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I found Les Brook's article on cutting the threads and chamber for a #2 contour barrel on a cheap Chinese 7x12 mini-lathe. I am not sure if still available from Les but he was selling a zip-drive with lots of stock making instructions and it was part of the deal.

It is not the lathe, it is the guy running it...

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Originally Posted by 45_100
What do those more experienced think of Logan and South Bend lathes? I have a Logan 825 and I like the way it is laid out but it won’t take very deep cuts. Or maybe I just don’t know how to operate it.
I'm no machinist but here is my opinion...a Logan 825 is a 10 inch? About the same as a light 10" South Bend. Assuming quite a bit of wear...a little here, a little there...is a lot everywhere. If you want to hog steel off with heavy cuts...you gotta do some stuff not in any book. Slow down! Ignore feeds and speeds in the 'book'. Razor sharp tool HSS or cobalt (skip carbide on old slow machines), mounted with max rigidity. Did I mention rigidity? I made home built overkill tool holders for most situations. Tighten the hell out of your gibs. Don't be afraid to lock your carriage when you can. Lacking that, use auto feed when you can't lock the carriage. And as important as anything...cutting fluid, a subject unto itself. I much lament the demise of white lead and linseed oil. The experts claim Moly EP is the next best thing...meh, maybe. I am making some very heavy square thread cuts on alloy drill stem steel right now. Getting by with sheep tallow thinned with black pipe thread oil. I am using a well worn SB 13X60 on the original cast iron base, maybe 1200 pounds?
A machinist would laugh at me, but my level of confidence reached a milestone when I started using a power cross feed with a parting tool. Little steps in the learning curve.


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Originally Posted by flintlocke
Originally Posted by 45_100
What do those more experienced think of Logan and South Bend lathes? I have a Logan 825 and I like the way it is laid out but it won’t take very deep cuts. Or maybe I just don’t know how to operate it.
I'm no machinist but here is my opinion...a Logan 825 is a 10 inch? About the same as a light 10" South Bend. Assuming quite a bit of wear...a little here, a little there...is a lot everywhere. If you want to hog steel off with heavy cuts...you gotta do some stuff not in any book. Slow down! Ignore feeds and speeds in the 'book'. Razor sharp tool HSS or cobalt (skip carbide on old slow machines), mounted with max rigidity. Did I mention rigidity? I made home built overkill tool holders for most situations. Tighten the hell out of your gibs. Don't be afraid to lock your carriage when you can. Lacking that, use auto feed when you can't lock the carriage. And as important as anything...cutting fluid, a subject unto itself. I much lament the demise of white lead and linseed oil. The experts claim Moly EP is the next best thing...meh, maybe. I am making some very heavy square thread cuts on alloy drill stem steel right now. Getting by with sheep tallow thinned with black pipe thread oil. I am using a well worn SB 13X60 on the original cast iron base, maybe 1200 pounds?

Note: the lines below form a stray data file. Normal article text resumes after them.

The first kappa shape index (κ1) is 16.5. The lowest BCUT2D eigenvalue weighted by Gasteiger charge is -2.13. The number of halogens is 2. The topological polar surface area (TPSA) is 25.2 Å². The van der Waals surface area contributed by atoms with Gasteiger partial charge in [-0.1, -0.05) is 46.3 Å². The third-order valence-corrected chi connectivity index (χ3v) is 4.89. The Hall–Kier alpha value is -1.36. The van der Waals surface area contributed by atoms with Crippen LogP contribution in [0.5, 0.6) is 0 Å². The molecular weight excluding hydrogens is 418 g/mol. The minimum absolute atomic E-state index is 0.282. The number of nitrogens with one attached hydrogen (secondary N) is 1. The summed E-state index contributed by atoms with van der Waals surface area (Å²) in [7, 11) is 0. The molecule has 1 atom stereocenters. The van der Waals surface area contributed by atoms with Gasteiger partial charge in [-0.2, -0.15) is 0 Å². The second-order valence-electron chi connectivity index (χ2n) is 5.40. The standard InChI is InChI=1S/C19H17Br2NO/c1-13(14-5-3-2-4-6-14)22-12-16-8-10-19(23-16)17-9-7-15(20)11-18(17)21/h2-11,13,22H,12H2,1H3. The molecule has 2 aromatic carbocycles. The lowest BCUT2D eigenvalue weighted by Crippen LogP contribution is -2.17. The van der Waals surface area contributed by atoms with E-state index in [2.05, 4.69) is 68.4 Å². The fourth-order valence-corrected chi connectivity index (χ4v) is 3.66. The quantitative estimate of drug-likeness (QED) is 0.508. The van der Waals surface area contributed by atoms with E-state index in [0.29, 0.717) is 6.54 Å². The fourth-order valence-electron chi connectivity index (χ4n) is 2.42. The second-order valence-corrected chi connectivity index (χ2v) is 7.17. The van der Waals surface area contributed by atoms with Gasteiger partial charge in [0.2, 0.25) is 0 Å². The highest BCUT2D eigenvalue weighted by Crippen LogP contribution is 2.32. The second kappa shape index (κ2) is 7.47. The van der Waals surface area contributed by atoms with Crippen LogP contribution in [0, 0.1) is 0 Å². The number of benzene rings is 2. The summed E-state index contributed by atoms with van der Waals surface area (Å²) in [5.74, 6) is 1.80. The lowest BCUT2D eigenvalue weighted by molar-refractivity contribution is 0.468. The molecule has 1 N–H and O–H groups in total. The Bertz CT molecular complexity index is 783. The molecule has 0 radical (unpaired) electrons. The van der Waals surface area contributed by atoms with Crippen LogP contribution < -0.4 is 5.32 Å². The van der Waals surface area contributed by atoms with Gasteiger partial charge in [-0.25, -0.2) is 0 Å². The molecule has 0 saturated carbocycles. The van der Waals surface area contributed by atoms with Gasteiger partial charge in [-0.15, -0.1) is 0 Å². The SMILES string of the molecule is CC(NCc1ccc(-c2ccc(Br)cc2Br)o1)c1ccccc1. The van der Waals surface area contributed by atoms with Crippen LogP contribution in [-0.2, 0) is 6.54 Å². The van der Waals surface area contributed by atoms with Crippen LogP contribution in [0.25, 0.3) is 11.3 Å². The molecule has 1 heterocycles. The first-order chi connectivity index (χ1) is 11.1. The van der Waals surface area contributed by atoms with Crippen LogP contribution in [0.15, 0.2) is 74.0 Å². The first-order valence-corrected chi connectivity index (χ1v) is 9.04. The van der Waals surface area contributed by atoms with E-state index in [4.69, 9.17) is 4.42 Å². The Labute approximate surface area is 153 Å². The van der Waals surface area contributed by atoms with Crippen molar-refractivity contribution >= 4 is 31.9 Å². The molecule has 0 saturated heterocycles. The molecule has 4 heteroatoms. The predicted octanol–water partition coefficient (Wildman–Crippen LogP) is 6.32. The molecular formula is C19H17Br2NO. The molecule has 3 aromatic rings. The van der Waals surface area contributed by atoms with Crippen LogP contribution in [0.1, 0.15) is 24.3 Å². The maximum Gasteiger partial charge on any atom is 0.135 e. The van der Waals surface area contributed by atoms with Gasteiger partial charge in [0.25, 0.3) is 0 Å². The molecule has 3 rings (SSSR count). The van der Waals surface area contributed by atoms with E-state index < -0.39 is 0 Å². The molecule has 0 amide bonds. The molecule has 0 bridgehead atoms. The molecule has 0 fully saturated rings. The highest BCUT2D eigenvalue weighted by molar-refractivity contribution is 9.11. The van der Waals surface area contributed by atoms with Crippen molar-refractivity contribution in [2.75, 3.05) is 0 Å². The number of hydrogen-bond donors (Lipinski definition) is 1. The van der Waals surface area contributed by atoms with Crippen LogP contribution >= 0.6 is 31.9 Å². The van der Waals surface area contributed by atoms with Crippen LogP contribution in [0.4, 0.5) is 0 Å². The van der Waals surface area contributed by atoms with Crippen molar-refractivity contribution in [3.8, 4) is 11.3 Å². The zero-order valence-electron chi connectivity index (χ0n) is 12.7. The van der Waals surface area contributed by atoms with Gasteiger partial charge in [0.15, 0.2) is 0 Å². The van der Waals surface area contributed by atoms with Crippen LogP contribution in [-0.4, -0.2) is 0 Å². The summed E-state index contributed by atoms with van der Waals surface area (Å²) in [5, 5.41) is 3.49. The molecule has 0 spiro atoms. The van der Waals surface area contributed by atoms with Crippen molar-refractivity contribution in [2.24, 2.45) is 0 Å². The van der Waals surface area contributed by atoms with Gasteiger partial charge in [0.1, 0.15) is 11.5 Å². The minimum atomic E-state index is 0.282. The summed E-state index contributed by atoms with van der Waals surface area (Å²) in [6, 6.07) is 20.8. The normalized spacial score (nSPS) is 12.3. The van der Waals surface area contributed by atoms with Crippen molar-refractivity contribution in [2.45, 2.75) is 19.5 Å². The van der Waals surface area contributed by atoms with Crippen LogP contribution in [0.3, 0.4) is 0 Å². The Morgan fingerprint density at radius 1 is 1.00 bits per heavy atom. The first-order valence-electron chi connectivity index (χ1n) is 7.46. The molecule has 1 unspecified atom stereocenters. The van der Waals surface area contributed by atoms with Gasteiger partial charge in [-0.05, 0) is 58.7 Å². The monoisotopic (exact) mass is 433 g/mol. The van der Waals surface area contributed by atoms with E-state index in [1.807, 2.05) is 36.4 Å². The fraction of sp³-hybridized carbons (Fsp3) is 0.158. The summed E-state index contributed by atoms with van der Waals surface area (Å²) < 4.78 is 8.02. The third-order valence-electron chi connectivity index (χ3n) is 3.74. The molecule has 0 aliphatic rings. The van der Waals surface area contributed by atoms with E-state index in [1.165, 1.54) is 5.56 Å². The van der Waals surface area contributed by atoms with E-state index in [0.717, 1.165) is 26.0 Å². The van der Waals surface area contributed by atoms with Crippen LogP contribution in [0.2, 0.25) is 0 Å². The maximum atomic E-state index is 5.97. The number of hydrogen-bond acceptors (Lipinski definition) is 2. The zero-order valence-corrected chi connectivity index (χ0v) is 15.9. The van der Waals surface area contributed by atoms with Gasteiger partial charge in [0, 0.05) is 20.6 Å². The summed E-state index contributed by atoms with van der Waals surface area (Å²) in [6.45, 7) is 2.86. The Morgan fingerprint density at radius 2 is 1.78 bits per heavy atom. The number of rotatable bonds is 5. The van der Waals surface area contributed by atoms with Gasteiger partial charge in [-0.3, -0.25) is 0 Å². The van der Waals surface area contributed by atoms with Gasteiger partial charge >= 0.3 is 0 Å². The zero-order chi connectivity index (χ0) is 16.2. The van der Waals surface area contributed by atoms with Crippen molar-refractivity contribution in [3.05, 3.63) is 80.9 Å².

A machinist would laugh at me, but my level of confidence reached a milestone when I started using a power cross feed with a parting tool. Little steps in the learning curve.


This proving the maxim - It is not the lathe, it is the guy running it!

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Way Off topic, but I thought I would mention a recent learning experience, maybe you can benefit from too. I had to drill a big sheet of an unknown AR type steel for a rock crushing outfit down the road. That stuff destroyed every drill bit I had (customer insisted the holes must not be flame cut) including a high dollar cobalt spotting drill. I called an old millwright friend, he advised to NOT pilot drill clear thru, build a dam with ductseal, fill it with plain old turpentine and drill it at a speed and down pressure to give 2 continuous curls. Worked like magic...I got 4 holes before I had to sharpen the drill.
If I ever have to drill a Krag again, I will try turpentine.


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Originally Posted by Retired_Spook
This proving the maxim - It is not the lathe, it is the guy running it!

OK, but can't the same guy run a better lathe even better?

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Originally Posted by mathman
Originally Posted by Retired_Spook
This proving the maxim - It is not the lathe, it is the guy running it!

OK, but can't the same guy run a better lathe even better?

Perhaps, but sometimes we use what we can afford or fit into our shop.... wink


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Sheister and flintlocke, I very much appreciate your comments. I have been heading in the direction you suggested but hesitated because all the books say otherwise. Time spent sharpening cutters seems to be well spent. I have fabricated different devices to help sharpen the cutters and kinda came up with my own angles. Varying depth of cut, feed and speeds to see what works. I have heard about building a dam and filling it with cutting oil of some kind. I have a Buffalo 22 drill press with automatic feed but haven’t used it for any bigger jobs yet. Thanks for your advice and encouragement.

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Missed a chance to bid on a really nice Clausing 1440 Engine Lathe at auction last week. It was a machine from a local high school that didn't look as if it had been used much at all. Was watching, but waiting until auction day to throw in a bid and then forgot. Later found out it went for $850. Won't find another like that one again, not for awhile anyway.


Phil